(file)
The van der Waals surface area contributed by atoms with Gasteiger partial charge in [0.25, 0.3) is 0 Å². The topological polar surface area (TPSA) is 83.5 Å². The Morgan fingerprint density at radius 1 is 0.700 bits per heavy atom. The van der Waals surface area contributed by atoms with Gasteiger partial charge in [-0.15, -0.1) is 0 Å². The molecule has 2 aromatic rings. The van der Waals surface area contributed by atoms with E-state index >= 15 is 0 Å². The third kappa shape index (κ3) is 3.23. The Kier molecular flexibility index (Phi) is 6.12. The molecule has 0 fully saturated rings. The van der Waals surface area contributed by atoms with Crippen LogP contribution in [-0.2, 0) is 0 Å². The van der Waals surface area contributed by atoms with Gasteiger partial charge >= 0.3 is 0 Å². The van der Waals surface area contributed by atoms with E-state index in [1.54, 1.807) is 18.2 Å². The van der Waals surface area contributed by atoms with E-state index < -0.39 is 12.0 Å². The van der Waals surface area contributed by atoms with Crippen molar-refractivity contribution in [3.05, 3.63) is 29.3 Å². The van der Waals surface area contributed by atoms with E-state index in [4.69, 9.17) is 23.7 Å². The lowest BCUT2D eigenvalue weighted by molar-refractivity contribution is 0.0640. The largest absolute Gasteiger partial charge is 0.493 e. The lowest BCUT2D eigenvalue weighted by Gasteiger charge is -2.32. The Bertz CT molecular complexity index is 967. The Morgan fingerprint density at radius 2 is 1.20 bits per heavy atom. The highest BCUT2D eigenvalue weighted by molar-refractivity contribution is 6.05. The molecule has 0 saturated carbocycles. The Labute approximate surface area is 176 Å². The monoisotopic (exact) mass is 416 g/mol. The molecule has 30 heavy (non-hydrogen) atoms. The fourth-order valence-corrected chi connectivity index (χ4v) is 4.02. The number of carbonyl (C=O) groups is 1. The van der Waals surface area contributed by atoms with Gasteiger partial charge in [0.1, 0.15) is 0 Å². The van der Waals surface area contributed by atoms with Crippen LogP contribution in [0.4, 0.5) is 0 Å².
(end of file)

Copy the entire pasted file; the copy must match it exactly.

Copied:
The van der Waals surface area contributed by atoms with Gasteiger partial charge in [0.25, 0.3) is 0 Å². The topological polar surface area (TPSA) is 83.5 Å². The Morgan fingerprint density at radius 1 is 0.700 bits per heavy atom. The van der Waals surface area contributed by atoms with Gasteiger partial charge in [-0.15, -0.1) is 0 Å². The molecule has 2 aromatic rings. The van der Waals surface area contributed by atoms with E-state index >= 15 is 0 Å². The third kappa shape index (κ3) is 3.23. The Kier molecular flexibility index (Phi) is 6.12. The molecule has 0 fully saturated rings. The van der Waals surface area contributed by atoms with Crippen LogP contribution in [-0.2, 0) is 0 Å². The van der Waals surface area contributed by atoms with Gasteiger partial charge >= 0.3 is 0 Å². The van der Waals surface area contributed by atoms with E-state index in [1.54, 1.807) is 18.2 Å². The van der Waals surface area contributed by atoms with E-state index < -0.39 is 12.0 Å². The van der Waals surface area contributed by atoms with Crippen molar-refractivity contribution in [3.05, 3.63) is 29.3 Å². The van der Waals surface area contributed by atoms with E-state index in [4.69, 9.17) is 23.7 Å². The lowest BCUT2D eigenvalue weighted by molar-refractivity contribution is 0.0640. The largest absolute Gasteiger partial charge is 0.493 e. The lowest BCUT2D eigenvalue weighted by Gasteiger charge is -2.32. The Bertz CT molecular complexity index is 967. The Morgan fingerprint density at radius 2 is 1.20 bits per heavy atom. The highest BCUT2D eigenvalue weighted by molar-refractivity contribution is 6.05. The molecule has 0 saturated carbocycles. The Labute approximate surface area is 176 Å². The monoisotopic (exact) mass is 416 g/mol. The molecule has 30 heavy (non-hydrogen) atoms. The fourth-order valence-corrected chi connectivity index (χ4v) is 4.02. The number of carbonyl (C=O) groups is 1. The van der Waals surface area contributed by atoms with Gasteiger partial charge in [0.1, 0.15) is 0 Å². The van der Waals surface area contributed by atoms with Crippen LogP contribution in [0.4, 0.5) is 0 Å².